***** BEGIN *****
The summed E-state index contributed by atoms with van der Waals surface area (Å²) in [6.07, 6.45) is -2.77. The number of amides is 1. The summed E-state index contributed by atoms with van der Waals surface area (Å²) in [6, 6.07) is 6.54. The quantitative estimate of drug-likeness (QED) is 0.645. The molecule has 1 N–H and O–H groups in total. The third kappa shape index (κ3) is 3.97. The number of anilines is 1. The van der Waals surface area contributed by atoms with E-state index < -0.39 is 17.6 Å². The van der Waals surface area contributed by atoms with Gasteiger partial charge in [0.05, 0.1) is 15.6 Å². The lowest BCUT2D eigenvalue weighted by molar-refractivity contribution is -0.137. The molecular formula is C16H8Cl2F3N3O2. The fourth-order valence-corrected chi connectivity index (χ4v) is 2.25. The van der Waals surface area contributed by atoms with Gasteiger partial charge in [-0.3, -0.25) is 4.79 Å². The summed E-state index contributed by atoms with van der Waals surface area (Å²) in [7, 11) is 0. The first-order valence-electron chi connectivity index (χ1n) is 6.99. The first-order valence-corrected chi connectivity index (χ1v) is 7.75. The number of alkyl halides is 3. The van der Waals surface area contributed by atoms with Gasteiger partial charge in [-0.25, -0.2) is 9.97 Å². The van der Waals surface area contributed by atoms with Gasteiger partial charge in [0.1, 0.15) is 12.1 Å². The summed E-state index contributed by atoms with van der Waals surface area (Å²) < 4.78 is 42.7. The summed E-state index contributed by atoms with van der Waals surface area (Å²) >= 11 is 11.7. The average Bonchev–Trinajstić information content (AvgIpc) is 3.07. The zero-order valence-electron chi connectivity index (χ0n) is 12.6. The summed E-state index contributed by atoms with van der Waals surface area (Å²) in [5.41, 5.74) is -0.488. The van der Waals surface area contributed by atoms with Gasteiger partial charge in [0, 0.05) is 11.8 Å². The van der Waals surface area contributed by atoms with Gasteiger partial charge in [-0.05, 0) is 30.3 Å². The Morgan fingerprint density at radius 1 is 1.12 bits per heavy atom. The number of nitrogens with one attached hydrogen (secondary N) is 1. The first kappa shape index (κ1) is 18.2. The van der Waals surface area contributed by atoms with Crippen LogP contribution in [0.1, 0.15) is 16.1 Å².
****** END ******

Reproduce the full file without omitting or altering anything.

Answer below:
The summed E-state index contributed by atoms with van der Waals surface area (Å²) in [6.07, 6.45) is -2.77. The number of amides is 1. The summed E-state index contributed by atoms with van der Waals surface area (Å²) in [6, 6.07) is 6.54. The quantitative estimate of drug-likeness (QED) is 0.645. The molecule has 1 N–H and O–H groups in total. The third kappa shape index (κ3) is 3.97. The number of anilines is 1. The van der Waals surface area contributed by atoms with E-state index < -0.39 is 17.6 Å². The van der Waals surface area contributed by atoms with Gasteiger partial charge in [0.05, 0.1) is 15.6 Å². The lowest BCUT2D eigenvalue weighted by molar-refractivity contribution is -0.137. The molecular formula is C16H8Cl2F3N3O2. The fourth-order valence-corrected chi connectivity index (χ4v) is 2.25. The van der Waals surface area contributed by atoms with Gasteiger partial charge in [-0.3, -0.25) is 4.79 Å². The summed E-state index contributed by atoms with van der Waals surface area (Å²) in [7, 11) is 0. The first-order valence-electron chi connectivity index (χ1n) is 6.99. The first-order valence-corrected chi connectivity index (χ1v) is 7.75. The number of alkyl halides is 3. The van der Waals surface area contributed by atoms with Gasteiger partial charge in [-0.25, -0.2) is 9.97 Å². The van der Waals surface area contributed by atoms with Gasteiger partial charge in [0.1, 0.15) is 12.1 Å². The summed E-state index contributed by atoms with van der Waals surface area (Å²) < 4.78 is 42.7. The summed E-state index contributed by atoms with van der Waals surface area (Å²) >= 11 is 11.7. The average Bonchev–Trinajstić information content (AvgIpc) is 3.07. The zero-order valence-electron chi connectivity index (χ0n) is 12.6. The summed E-state index contributed by atoms with van der Waals surface area (Å²) in [5.41, 5.74) is -0.488. The van der Waals surface area contributed by atoms with Gasteiger partial charge in [0, 0.05) is 11.8 Å². The van der Waals surface area contributed by atoms with Gasteiger partial charge in [-0.05, 0) is 30.3 Å². The Morgan fingerprint density at radius 1 is 1.12 bits per heavy atom. The number of nitrogens with one attached hydrogen (secondary N) is 1. The first kappa shape index (κ1) is 18.2. The van der Waals surface area contributed by atoms with Crippen LogP contribution in [0.1, 0.15) is 16.1 Å².